Regardless of the intolerable heat, everyone loves a party. Regular guests at the Tel Aviv home of long-time peace activist Alice Krieger, who is known for unabashedly speaking her mind about mistreatment of Palestinians, democracy under a cloud, and the evils of the Russian invasion of Ukraine, were not disappointed when she included her feelings on these issues in the address that she traditionally gives at her birthday parties.
Most of the guests had previously attended one or more of the Friday night dinners in which she introduces diplomats to representatives of NGOs in the peace camp, as well as to well-known academics, and people from various spheres of the arts. Some had been regulars at her birthday parties for years.
Though often outrageous in her criticisms of government policies and those who frame them, Krieger is an extremely affectionate individual, who gives most people the suffix off “bubele” and is not only liked by her friends but loved, as evidenced by the many warm embraces she received.
Her birthday parties and her Friday night dinners are also an occasion for those of her guests who have not previously met Palestinians, to make up for missed opportunities. There are almost always Palestinians at events that she hosts, including last year, at the ceremony in which she dedicated a Torah scroll at the Yakar synagogue, where she is a member.
In addition to the Palestinians, among the guests at her birthday party this week, there were several rabbis, numerous diplomats of varying ranks, a large representation of NGOs who work for reconciliation between Palestinians and Israelis, well-known singer Shlomit Aharon, actress, writer, producer, and political activist Einat Weizman, and many others.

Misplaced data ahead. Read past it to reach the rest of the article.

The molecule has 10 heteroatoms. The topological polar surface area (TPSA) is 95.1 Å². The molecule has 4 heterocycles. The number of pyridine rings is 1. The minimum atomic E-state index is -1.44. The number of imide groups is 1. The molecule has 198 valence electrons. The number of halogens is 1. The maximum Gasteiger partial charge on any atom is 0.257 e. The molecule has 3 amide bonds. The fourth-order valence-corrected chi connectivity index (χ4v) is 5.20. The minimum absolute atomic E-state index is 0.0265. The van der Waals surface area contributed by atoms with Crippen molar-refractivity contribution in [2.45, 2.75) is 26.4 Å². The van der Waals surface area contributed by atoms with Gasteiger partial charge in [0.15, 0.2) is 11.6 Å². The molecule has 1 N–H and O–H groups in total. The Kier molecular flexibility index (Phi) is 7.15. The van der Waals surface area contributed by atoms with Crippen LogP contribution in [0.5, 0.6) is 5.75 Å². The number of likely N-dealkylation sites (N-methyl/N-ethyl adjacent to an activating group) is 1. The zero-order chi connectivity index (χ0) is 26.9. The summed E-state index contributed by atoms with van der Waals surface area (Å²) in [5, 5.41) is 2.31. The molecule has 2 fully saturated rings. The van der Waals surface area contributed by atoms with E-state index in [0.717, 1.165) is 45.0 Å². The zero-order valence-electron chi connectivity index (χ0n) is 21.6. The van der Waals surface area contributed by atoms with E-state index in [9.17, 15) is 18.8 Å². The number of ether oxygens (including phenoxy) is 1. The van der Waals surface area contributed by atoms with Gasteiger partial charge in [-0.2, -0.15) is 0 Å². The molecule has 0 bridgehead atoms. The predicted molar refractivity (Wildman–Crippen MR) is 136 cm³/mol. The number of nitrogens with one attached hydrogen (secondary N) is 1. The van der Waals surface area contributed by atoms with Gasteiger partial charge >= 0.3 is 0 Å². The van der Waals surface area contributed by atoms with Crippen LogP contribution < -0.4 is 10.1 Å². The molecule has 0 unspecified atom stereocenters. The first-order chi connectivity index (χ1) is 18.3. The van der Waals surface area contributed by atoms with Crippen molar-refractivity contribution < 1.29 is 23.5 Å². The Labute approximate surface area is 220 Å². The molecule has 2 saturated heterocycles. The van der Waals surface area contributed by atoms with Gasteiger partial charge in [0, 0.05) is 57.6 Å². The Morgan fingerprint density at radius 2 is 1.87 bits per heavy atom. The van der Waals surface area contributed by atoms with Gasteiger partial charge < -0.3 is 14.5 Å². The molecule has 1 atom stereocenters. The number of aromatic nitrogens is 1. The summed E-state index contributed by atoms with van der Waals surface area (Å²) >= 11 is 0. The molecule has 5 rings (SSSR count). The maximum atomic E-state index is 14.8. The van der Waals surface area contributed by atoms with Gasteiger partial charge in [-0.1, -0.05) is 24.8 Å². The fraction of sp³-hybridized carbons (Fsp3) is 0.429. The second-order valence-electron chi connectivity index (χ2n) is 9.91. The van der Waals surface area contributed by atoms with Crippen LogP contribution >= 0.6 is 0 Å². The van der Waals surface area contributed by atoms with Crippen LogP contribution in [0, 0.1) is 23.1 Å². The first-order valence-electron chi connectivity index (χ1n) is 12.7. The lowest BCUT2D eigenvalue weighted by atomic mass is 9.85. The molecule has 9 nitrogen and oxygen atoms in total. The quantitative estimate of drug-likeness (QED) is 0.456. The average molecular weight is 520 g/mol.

Among the rabbis were Rabbi Moshe Yehudai and Anton Goodman from Rabbis for Human Rights, Chabad Rabbi Nir Menoosi, who happens to be Krieger’s upstairs neighbor, and Rabbi Yehoshua Engelman who is a Yakar educator and a composer, producer, and performer of Jewish music. Diplomats included the ambassadors of Germany, Japan, Vietnam, and Ghana – Steffen Seibert, Muzishimo Koishi, Ly Duc Trung, and Lydia Amartey, along with charge d’affaires and deputy chiefs of mission of Denmark, Singapore, Austria, the Netherlands, Norway, and France.
Representatives of NGOs included Yuval Roth and Yael Noy of Road to Recovery, and Avner Gvaryahu and Nadav Weinman from Breaking the Silence. Dr. Tal Steiner from the Public Committee Against Torture in Israel, Mauricio Lapchick from Peace Now, James Alexander who teaches Yoga to Palestinian children, Eli Safran from the Peace Forum, Osama Eliwat and Eli Avidor from Combatants for Peace, and several others.